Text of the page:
Exclusive regulator in Canada to approve Boeing 737 MAX design change on Thursday – Sources

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MONTREAL / WASHINGTON (Reuters) – Transport Canada is expected to announce the approval of design changes to Boeing’s 737 MAX as early as Thursday, in a first step towards the plane’s return to the country’s skies after a flight ban of nearly two years, two sources familiar with the case said.

FILE PHOTO: Boeing 737 MAXs on the ground are seen parked at Grant County International Airport in Moses Lake, Washington, United States November 17, 2020. REUTERS / Lindsey Wasson / File Photo

The Canadian regulator, however, is not expected to issue an immediate airworthiness directive, which is necessary to help pave the way for lifting the ban on commercial flights.

The two sources spoke on condition of anonymity because Transport Canada’s decision has not yet been made public.

Canada was one of the last major countries before the United States to bring the MAX to a standstill in March 2019, following two crashes that killed a total of 346 people.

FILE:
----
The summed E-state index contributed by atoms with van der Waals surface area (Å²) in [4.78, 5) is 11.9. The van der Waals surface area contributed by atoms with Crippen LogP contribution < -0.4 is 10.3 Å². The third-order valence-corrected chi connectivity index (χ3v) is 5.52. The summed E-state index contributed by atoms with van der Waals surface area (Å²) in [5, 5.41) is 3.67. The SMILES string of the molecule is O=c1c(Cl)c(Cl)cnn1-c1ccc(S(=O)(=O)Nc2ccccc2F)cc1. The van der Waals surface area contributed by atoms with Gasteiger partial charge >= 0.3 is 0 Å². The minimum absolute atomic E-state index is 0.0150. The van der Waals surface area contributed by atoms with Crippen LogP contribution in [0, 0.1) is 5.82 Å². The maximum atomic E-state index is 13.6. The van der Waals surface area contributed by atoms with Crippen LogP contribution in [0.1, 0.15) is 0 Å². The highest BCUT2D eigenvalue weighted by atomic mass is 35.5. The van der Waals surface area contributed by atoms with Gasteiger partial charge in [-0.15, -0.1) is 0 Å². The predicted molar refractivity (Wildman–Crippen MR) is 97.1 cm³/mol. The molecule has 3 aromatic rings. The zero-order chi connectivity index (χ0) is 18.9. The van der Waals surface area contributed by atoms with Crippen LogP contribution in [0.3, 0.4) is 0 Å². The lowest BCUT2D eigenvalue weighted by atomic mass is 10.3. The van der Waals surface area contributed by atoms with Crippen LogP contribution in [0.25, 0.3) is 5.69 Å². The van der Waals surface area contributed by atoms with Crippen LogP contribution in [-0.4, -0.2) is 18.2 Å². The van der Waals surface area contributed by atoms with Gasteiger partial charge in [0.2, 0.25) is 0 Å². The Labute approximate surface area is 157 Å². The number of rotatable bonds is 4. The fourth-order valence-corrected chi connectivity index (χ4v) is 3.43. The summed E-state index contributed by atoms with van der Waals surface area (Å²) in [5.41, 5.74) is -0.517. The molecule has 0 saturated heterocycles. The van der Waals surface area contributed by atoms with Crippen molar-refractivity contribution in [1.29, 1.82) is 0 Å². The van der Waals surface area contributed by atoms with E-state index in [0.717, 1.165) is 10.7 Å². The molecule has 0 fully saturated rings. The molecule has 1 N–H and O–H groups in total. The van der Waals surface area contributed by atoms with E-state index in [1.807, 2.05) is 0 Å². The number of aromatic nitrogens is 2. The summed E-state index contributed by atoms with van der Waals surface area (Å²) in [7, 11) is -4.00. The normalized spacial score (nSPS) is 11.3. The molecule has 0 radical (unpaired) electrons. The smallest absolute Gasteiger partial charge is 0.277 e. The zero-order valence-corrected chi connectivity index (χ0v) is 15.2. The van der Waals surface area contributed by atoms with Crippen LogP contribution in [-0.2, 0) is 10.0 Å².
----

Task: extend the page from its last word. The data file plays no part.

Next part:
A spokeswoman for Transport Canada declined to comment on Wednesday evening.

Transport Canada’s move would follow earlier announcements by the European Union Aviation Safety Agency (EASA) and Boeing’s main regulator, the United States Federal Aviation Administration (FAA), which lifted its own ban on November 18.

Canada’s two largest carriers, Air Canada, and privately held WestJet Airlines, both fly the plane.

Brazilian Gol last week became the world’s first airline to fly the Boeing 737 MAX commercially since the planes were grounded, while American Airlines resumes commercial service at the end of the month.

Much like EASA, Transport Canada has previously said there will be differences between what the FAA has approved for the MAX and what Canada will require for its airlines, such as training.

“The fact that Canada has chosen to include additional measures does not imply that aircraft flying under FAA surveillance are unsafe,” Transport Canada said by email in November.

Reporting by Allison Lampert in Montreal and David Shepardson in Washington; Editing by Chris Reese and Aurora Ellis

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